Singing in Dark Times

By |2021-02-07T10:45:54-06:00February 4th, 2021|Categories: Audio/Video, Music|

During our time of confinement, I was most thankful to be with my family. It’s a lot of people in one house. There’s a lot of noise and it is often chaotic, but my kids are cool people and it was a gift to have the extra time together. My husband, aside from being my [...]

Schubert’s Seductive “Death and the Maiden”

By |2021-02-02T16:03:24-06:00January 30th, 2021|Categories: Audio/Video, Franz Schubert, Music|

Franz Schubert composed his “Death and the Maiden” quartet—one of the most compelling, soulful, profound, irresistible pieces of classical music—while battling syphilis and depression. It’s not just the maiden that Death is after in the music. It’s Schubert. I don’t consider myself to be someone easily seduced, much less by Death, but Franz Schubert’s “Death [...]

“Sgt. MacKenzie”

By |2021-01-13T20:13:32-06:00January 12th, 2021|Categories: Audio/Video, Music, War|

"Sgt. MacKenzie" is a lament written and sung by Joseph Kilna MacKenzie, in memory of his great-grandfather who was killed in combat during World War I. It has been used in the 2002 movie We Were Soldiers.... Joseph MacKenzie wrote the haunting lament after the death of his wife, Christine, and in memory of his great-grandfather, [...]

William Grant Still: The Founder of American Music

By |2020-12-27T10:27:15-06:00December 26th, 2020|Categories: American Republic, Audio/Video, Music|

If you’re a fan of classical music and American history, Symphony No. 5 “Western Hemisphere” by William Grant Still serves as an excellent starting point for studying America’s unique cultural footprint. Contained within its four movements are a heroic but soulful three-note melody, which graces its way across a plethora of musical textures before finally [...]

“Name Day” Overture

By |2020-12-26T12:20:05-06:00December 26th, 2020|Categories: Audio/Video, Beethoven 250, Ludwig van Beethoven, Music|

Zur Namensfeier (English: Feastday or Name day), Op. 115, is a symphonic overture in C major by Ludwig van Beethoven completed in 1815, and first performed on Christmas Day 1815. It is dedicated to Polish prince Antoni Radziwiłł, who is remembered for his patronage of the arts. The piece was never one of Beethoven's more [...]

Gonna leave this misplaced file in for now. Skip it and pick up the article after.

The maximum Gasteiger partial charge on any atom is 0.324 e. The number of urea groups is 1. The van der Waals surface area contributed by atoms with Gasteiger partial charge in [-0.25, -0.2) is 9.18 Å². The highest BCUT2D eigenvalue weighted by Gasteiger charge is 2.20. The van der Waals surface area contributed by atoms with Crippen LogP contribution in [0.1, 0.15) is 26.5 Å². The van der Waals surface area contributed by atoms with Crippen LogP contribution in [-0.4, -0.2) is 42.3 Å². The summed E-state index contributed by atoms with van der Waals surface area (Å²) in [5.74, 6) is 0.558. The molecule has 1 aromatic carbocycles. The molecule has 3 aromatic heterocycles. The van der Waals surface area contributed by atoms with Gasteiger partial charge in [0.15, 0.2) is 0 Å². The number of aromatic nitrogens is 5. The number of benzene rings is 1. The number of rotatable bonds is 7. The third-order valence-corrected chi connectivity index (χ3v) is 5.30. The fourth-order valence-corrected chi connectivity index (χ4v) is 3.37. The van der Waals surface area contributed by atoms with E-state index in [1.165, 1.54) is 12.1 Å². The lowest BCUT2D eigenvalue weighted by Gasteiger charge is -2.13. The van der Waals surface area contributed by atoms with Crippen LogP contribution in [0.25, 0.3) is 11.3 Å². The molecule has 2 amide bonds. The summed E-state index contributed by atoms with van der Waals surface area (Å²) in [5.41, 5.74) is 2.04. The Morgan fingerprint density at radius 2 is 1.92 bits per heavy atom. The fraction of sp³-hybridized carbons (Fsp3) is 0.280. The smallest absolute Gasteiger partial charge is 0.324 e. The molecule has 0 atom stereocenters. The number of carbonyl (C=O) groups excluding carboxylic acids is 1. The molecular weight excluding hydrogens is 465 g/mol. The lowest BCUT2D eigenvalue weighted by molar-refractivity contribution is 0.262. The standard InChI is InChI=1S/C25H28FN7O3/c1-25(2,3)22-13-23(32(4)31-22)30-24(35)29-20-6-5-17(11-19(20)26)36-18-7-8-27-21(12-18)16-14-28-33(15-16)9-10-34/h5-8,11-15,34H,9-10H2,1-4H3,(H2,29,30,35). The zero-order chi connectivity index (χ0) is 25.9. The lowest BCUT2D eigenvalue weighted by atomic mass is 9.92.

“Good King Wenceslas”

By |2020-12-25T17:07:14-06:00December 25th, 2020|Categories: Audio/Video, Christmas, Music|

"Good King Wenceslas" is a Christmas carol that tells a story of a Bohemian king going on a journey and braving harsh winter weather to give alms to a poor peasant on the Feast of Stephen (December 26, the Second Day of Christmas). During the journey, his page is about to give up the struggle [...]

“The Trial at Rouen”: An Opera on St. Joan of Arc

By |2021-01-08T16:34:19-06:00December 22nd, 2020|Categories: Audio/Video, Christianity, Culture, Michael De Sapio, Music, Opera, Senior Contributors|

The mid-twentieth-century opera, “The Trial at Rouen,” tells the story of the final days of St. Joan of Arc, her imprisonment, and trial for heresy. Composer Norman Dello Joio employs themes of conscience, belief, and spiritual motivation; he makes us think about the consequences of institutional corruption and the power of individuals to rise above [...]

Beethoven and the Greatest Concert of All Time

By |2020-12-21T22:21:08-06:00December 21st, 2020|Categories: Audio/Video, Beethoven 250, Ludwig van Beethoven, Music|

On December 22, 1808, Ludwig van Beethoven—by then an established composer and a renowned piano virtuoso—conducted a concert of his own works, featuring himself also as pianist, at the Theater an der Wien in Vienna. The program included the premiers of Beethoven's Fifth and Sixth symphonies, his Fourth Piano Concerto, and a concluding piece for [...]

Christina Rossetti’s “Advent Sunday”

By |2020-12-16T16:13:04-06:00December 12th, 2020|Categories: Audio/Video, Christianity, Malcolm Guite, Poetry|

Advent is a season for stillness, for quiet, for discernment. It is a season of active waiting, straining forward, listening, attentive and finely tuned. Its good to keep a quiet space, a sacred time, an untrammelled sanctuary away from the pressures, to be still and hear again one’s deepest yearnings for a saviour. I hope [...]

“Le Corsaire”

By |2020-12-10T15:11:14-06:00December 10th, 2020|Categories: Audio/Video, Hector Berlioz, Music|

Le corsaire (The Corsair), Op. 21 is an overture composed while Berlioz was on holiday in Nice in August 1844. It was first performed under the title La tour de Nice (The Tower of Nice) on 19 January 1845. It was then renamed Le corsaire rouge (after James Fenimore Cooper's novel The Red Rover) and finally Le corsaire (suggesting Byron's poem The Corsair).* Berlioz scholar [...]

“Day of Infamy Speech”

By |2020-12-07T06:41:06-06:00December 6th, 2020|Categories: Audio/Video, Presidency, Primary Documents, World War II|

President Franklin D. Roosevelt delivered the following speech to a Joint Session of the United States Congress on December 8, 1941, one day after the Empire of Japan's attack on the U.S. naval base at Pearl Harbor, Hawaii. Though Roosevelt referred to December 7th as a "date which will live in infamy," the speech itself [...]

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